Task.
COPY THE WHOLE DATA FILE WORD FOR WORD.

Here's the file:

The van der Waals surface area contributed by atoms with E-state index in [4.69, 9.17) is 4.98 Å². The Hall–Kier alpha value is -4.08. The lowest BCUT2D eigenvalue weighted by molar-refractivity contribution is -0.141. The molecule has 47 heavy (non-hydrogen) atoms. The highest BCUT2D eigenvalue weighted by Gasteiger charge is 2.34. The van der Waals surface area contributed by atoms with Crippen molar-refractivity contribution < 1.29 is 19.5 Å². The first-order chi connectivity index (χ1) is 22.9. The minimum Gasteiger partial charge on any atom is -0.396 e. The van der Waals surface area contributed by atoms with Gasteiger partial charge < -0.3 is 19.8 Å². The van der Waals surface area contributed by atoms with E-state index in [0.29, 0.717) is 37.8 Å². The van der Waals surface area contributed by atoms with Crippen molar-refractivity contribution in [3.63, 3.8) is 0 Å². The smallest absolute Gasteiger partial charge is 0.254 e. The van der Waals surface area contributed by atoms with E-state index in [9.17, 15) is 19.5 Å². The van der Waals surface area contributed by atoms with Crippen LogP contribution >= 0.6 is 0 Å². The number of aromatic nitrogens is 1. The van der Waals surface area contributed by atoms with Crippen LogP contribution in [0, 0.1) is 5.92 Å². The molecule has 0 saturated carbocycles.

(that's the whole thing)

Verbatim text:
The van der Waals surface area contributed by atoms with E-state index in [4.69, 9.17) is 4.98 Å². The Hall–Kier alpha value is -4.08. The lowest BCUT2D eigenvalue weighted by molar-refractivity contribution is -0.141. The molecule has 47 heavy (non-hydrogen) atoms. The highest BCUT2D eigenvalue weighted by Gasteiger charge is 2.34. The van der Waals surface area contributed by atoms with Crippen molar-refractivity contribution < 1.29 is 19.5 Å². The first-order chi connectivity index (χ1) is 22.9. The minimum Gasteiger partial charge on any atom is -0.396 e. The van der Waals surface area contributed by atoms with Gasteiger partial charge < -0.3 is 19.8 Å². The van der Waals surface area contributed by atoms with E-state index in [0.29, 0.717) is 37.8 Å². The van der Waals surface area contributed by atoms with Crippen molar-refractivity contribution in [3.63, 3.8) is 0 Å². The smallest absolute Gasteiger partial charge is 0.254 e. The van der Waals surface area contributed by atoms with E-state index in [9.17, 15) is 19.5 Å². The van der Waals surface area contributed by atoms with Crippen LogP contribution >= 0.6 is 0 Å². The number of aromatic nitrogens is 1. The van der Waals surface area contributed by atoms with Crippen LogP contribution in [0, 0.1) is 5.92 Å². The molecule has 0 saturated carbocycles.